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# Sampling of discrete materials a new introduction to the theory of sampling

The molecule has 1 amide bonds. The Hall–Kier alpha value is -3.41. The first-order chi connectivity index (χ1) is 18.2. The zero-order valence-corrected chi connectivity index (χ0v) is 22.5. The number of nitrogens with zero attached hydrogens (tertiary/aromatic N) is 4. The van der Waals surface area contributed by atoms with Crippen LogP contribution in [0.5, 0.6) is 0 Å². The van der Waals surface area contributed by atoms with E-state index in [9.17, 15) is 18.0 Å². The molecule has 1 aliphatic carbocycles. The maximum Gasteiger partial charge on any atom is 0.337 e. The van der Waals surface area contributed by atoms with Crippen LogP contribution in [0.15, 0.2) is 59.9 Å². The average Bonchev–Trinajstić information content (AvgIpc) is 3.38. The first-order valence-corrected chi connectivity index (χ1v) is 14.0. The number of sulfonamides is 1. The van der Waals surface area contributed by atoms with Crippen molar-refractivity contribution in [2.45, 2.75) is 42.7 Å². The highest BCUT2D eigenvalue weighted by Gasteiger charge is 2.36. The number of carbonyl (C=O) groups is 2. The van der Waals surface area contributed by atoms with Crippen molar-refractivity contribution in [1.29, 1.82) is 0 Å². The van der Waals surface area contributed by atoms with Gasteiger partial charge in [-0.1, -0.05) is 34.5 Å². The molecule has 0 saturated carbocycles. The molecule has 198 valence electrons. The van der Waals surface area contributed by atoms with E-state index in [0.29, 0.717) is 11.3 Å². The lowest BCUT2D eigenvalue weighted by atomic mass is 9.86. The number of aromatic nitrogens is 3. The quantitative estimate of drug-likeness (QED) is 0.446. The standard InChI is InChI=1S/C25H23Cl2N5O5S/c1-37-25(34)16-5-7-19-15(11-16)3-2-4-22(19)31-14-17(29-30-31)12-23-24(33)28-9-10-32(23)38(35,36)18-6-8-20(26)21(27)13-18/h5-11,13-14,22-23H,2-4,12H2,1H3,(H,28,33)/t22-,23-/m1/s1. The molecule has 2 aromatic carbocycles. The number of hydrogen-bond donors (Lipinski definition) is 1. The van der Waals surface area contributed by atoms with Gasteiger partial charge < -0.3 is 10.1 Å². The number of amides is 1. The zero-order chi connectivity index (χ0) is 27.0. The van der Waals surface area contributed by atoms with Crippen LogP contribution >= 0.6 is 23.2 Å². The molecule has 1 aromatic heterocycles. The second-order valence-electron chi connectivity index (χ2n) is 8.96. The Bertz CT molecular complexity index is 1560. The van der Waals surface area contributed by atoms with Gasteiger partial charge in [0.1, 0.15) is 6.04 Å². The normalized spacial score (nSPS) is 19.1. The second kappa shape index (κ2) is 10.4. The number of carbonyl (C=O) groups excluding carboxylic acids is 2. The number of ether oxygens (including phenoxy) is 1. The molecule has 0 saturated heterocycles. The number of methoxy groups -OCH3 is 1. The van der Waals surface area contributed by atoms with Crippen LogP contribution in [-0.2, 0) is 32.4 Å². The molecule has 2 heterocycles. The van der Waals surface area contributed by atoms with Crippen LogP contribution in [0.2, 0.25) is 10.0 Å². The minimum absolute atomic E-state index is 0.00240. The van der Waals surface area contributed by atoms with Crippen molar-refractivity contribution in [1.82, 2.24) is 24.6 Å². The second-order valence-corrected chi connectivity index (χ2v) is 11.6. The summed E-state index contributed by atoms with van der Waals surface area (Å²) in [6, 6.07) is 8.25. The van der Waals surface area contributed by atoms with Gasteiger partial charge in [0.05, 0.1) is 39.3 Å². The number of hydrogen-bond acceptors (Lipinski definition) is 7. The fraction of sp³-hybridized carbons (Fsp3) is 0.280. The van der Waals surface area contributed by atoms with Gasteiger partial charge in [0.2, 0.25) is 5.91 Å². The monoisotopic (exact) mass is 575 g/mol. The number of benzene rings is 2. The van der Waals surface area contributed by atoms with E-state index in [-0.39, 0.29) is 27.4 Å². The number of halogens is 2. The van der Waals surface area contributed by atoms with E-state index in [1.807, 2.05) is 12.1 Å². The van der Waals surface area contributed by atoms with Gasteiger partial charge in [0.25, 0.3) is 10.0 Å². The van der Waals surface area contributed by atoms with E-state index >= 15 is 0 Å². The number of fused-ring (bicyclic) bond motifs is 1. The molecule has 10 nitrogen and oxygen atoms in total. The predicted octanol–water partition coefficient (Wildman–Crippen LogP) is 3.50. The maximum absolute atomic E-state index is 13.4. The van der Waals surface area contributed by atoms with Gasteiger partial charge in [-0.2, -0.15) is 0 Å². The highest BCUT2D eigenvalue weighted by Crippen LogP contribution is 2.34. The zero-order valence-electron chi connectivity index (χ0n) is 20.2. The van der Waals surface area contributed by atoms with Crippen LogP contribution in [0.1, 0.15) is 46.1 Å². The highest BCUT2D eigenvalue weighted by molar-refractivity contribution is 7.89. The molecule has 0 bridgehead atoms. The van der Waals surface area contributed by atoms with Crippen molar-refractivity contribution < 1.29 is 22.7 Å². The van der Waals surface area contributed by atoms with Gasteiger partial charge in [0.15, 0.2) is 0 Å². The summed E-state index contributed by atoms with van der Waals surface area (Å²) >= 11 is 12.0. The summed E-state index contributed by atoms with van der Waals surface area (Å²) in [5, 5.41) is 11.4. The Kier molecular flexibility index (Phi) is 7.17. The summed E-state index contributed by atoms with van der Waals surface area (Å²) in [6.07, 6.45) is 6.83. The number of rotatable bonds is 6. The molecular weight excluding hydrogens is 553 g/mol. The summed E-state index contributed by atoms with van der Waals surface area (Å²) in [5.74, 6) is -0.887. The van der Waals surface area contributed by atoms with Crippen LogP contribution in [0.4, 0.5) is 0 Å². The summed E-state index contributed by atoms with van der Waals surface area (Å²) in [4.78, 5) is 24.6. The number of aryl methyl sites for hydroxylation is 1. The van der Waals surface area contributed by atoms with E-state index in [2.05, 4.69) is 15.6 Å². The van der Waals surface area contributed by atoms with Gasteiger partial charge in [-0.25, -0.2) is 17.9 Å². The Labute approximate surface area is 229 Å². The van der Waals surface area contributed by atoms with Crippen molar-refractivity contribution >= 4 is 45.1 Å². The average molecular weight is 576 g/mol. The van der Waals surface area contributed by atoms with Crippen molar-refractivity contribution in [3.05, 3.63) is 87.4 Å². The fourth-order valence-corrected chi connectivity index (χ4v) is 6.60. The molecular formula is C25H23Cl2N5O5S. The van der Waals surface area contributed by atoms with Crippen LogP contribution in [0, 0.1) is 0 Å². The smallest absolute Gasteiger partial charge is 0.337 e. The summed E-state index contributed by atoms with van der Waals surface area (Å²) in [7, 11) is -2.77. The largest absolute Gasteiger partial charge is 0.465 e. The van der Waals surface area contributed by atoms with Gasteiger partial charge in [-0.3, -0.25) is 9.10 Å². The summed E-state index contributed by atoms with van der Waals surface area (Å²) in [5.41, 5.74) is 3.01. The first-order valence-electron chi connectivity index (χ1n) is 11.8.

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flowing streams. It is the only one that is probabilistic and easily rendered correct (Fig. 7). Figs. 8 illustrates the taking of a fraction of the stream for the whole of the time. It is obviously not probabilistic. m of particulate matter. Preview of Part III, here only used to facilitate a ch is shown here in three different alternatives: stopped-belt, uni-directional proportion is always unknown. The grade aS is an estimator of aL. Fig. 7. The principle of correct cross-stream sampling: taking all of the flow for a fraction of the time; shown here are two correct increments. P. Gy / Chemometrics and Intelligent Laboratory Systems 74 (2004) 7\u201324 13 5 Analytical result aR: this is an estimate of aS and hence, in turn, also an estimator for aL. The analytical result is used as the final estimate of aL. proportion of component A in sample S. This Figs. 9 illustrates the taking of a fraction of the stream for a fraction of the time. It also is obviously neither probabilistic nor correct. 8. Sampling errors\u2014the Global Estimation Error (GEE) 5 Component A: Let A be a certain component of interest. This must be a physical entity that can be isolated or observed without any alteration of the material, e.g. a mineral\u2014as opposed to the entity a bchemical componentQ, e.g. such as a metal in the same mineral, the proportion of which is estimated by analysis. In the size analysis of an aggregate for example, component A can be a certain size fraction of interest, e.g. the material which remains between, say, the 10- and 5-mm screens. In a moisture analysis, component A is the free, adsorbed water as opposed to the constitutional water that belongs to the lattice structure of the minerals present. 5 Grade a: mass proportion, defined as follows (for solids): a ¼ Mass of component A in a given object Total mass of dry solids in the same object (when a is the moisture content of the object, this proportion is usually expressed with the mass of wet solids in the denominator instead of that of dry solids). o Grade aL of lot L: true, well-definable proportion of component A in lot L. This proportion is always unknown. It is also sometimes called the bcritical content of LQ. The purpose of the entire sampling evaluation process is to estimate aL. o Grade aS of sample S: true, well-definable Fig. 8. Example of non-probabilistic, hence incorrect sampling of a one-dimen section) of the flow, even though extracted all of the time. This has a critic Technologies), which often suffer from exactly this incorrectness. Relative errors are often easier to use and to compare than absolute errors, and this fact will be used extensively in the exposition of the theory of sampling in all of what follows below. Several essential defi- nitions now need to be introduced (below a star introduces the name and notation of a new sampling error): * Global Estimation Error (GEE): this is the relative difference between the analytical result aR and the actual, well-defined but unknown, value of aL GEE ¼ aR \ufffd aL aL ð1Þ 5 Properties of GEE: Above, it was mentioned that quality estimation is a sequence of two error-generating groups of operations: sampling and analysis, which implies: Global Estimator Error GEE ¼ Total Sampling Error TSE þ Total Analytical Error TAE ð2Þ * Total Sampling Error (TSE), defined as follows: TSE ¼ aS \ufffd aL aL ð3Þ * Total Analytical Error (TAE) defined as follows: TAE ¼ aR \ufffd aS aL ð4Þ 5 Properties of TSE: For all purposes, sampling oper- ations can in general be broken up into two main stages, primary and secondary, which generate two main groups of errors: the primary error\u2014extraction of a laboratory sample S1 from the lot L; and the secondary error\u2014extraction of an assay portion from sample S1 (potential subdivision of the sampling process in more stages than two, if needed in practice, sional body or stream. It is incorrect only to take a fraction (of the cross- al bearing on many currently popular PAT schemes (Process Analytical a one- m a f nt La is trivial and not needed for the present introductory theoretical understanding): Total Sampling Error TSE ¼ Primary Sampling Error PSE þ Secondary Sampling Error SSE ð5Þ * Primary Sampling Error (PSE), a random error defined as follows: PSE ¼ aS1 \ufffd aL aL ð6Þ * Secondary Sampling Error (SSE), a random error defined as follows: SSE ¼ aS2 \ufffd aS1 aL ð7Þ 5 Additivity of sampling and analytical errors. From the above definitions, we can easily deduce the following relationships, well-known from statistics: Global Estimation Error GEE ¼ PSEþ SSEþ TAE Additivity of Errors ð8Þ The three random error components of GEE are independent of each other with the following consequences (the mean, or expected value of a random error is the bias): m GEEð Þ ¼ m PSEð Þ þ m SSEð Þ þ m TAEð Þ Additivity of Biases ð9Þ r2 GEEð Þ ¼ r2 PSEð Þ þ r2 SSEð Þ þ r2 TAEð Þ Additivity of Variances Fig. 9. Another example of non-probabilistic, hence incorrect sampling of Fig. 8, in which sampling is only taking place for a fraction of the time fro P. Gy / Chemometrics and Intellige14 ð10Þ 5 Remark: Experience shows that sampling biases and variances, especially those resulting from the prac- tical implementation of the theoretical model, can be much, much larger than analytical biases and variances. In our activities as a consultant and troubleshooter we have met primary sampling biases as large as 1000% (relative) and secondary sam- pling biases as large as 50%, whereas analytical biases do not usually exceed 0.1\u20131%. Exceptions is both a professional as well as a scientific insult to the integrity of the overall quality estimation process! n Proper sampling of discrete materials and more specifically particulate solids is, however, the object of a complete theory that has never been are especially in the domain of trace and ultra-trace concentrations, etc. 5 Sampling vs. analysis-first conclusions: In view of the above definitions, we hope that the reader will accept the following first conclusions: n Sampling requires at least as much care (and investment) as analysis, which is unfortunately all too often overlooked. Why? Analytical chemistry is taught extensively at practically all universities worldwide\u2014but the theory of sampling is not. (There exist only a few notable exceptions that the author is aware of, such as at Lappeenranta Technological University, Finland and 2lborg University Esbjerg, Denmark, as well as at the Powder Science and Technology group [POSTEC], Porsgrunn in Norway). Sampling would seem to fall in a no-man\u2019s land between several university departments and thus remains ignored by practically all. When confronted, all bresponsibleQ authorities give the same, universal answer\u2014that sampling is somebody else\u2019s prob- lem. Whose problem? Analysts (chemical, other) are all brought up academically to be totally convinced that their task first begins when the proverbial blaboratory sampleQ is received and then processed as best as they can, which usually is very well. When specifically asked however, they usually don\u2019t know how it has been obtained and, which is worse, they usually don\u2019t care. This dimensional body or stream. This is but a variant of the situation depicted in raction of the stream. boratory Systems 74 (2004) 7\u201324 seriously contested in 50 years! More than 120 articles in various European languages and 9 books in French and English have been published on the theory of sampling by this author (clandestine translations into Russian and Japanese also exist). Various other authors have also written books and numerous articles about this theory. Is the theory ignored because it is new? Hardly\u2014the first paper was written in 1950! A chronology of sampling theory development (for the first time ever) is presented in part IV of this series. course. n The same person should be in charge of ent La sampling both in bthe fieldQ, e.g. in